Violence Against Volunteers
Think there's little risk to joining the PC? Think again. Here's an article, written in what seems like the early '00's, there's no date on it, that states the dangers that volunteers face while serving. Some 21 or so volunteers have been murdered while in-service, and other deaths have occurred through accidents. But putting deaths aside, this article makes very clear that volunteers are not as safe as the PC would make you believe. To the PC's credit, they do make this information available, or someone does, on So perhaps I am overblowing this finding.

Lack of Transparency
Secrecy is the PC's MO apparently. This posting makes transparent the medical guidelines PC uses to defer or reject applicants. The kicker is, these had to be attained through a Freedom of Information Act request. The author, a RPCV applying for reenlistment 40 years or so after his initial service, offered the PC to post these guidelines, but they refused. Everything needs to be a secret. What's alarming is that the PC could be using outdated guidelines. The guidelines posted here are from 1993. That, and their absolute refusal to post this information for all eyes to see, says something.

Always do your homework. After reading this information, I have started looking into other options. Because you can never believe the hype. If I learn about the bad things, and I feel I can handle the bad things because perhaps they aren't all that bad, then I'm comfortable. But these articles reveal some real issues. And it's very sad. Is this an agency that really treats its volunteers as numbers, not as people? Something to really think about. I think my decision to move forward will depend largely on the nomination. Knowing full well that the nomination could change down the road.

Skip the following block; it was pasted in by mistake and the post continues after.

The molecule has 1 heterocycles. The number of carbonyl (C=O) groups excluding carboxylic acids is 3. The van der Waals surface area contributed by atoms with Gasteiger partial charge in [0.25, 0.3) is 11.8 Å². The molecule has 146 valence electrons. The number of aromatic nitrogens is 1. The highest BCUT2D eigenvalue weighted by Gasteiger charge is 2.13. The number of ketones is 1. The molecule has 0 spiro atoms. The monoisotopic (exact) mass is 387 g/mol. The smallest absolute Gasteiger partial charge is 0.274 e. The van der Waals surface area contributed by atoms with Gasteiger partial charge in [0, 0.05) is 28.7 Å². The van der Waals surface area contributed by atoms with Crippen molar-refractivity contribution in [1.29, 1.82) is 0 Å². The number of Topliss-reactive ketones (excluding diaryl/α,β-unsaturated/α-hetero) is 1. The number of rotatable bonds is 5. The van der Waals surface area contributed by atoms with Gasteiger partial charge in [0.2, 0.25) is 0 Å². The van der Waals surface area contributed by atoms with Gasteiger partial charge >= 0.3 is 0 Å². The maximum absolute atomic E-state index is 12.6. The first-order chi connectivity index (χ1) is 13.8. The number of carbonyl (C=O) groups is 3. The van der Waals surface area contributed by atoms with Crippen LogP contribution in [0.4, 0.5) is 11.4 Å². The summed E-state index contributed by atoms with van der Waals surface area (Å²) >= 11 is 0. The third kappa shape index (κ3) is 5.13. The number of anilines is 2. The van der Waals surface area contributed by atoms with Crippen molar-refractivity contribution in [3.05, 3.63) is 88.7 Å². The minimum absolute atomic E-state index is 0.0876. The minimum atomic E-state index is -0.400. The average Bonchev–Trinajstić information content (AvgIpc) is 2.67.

In reality, no situation will be perfect. There will always be something behind the curtain, a devil always in the proverbial details. But the question becomes, how severe are those devils and how numerous are they?

Friday, August 20, 2010

Peace Corps Interview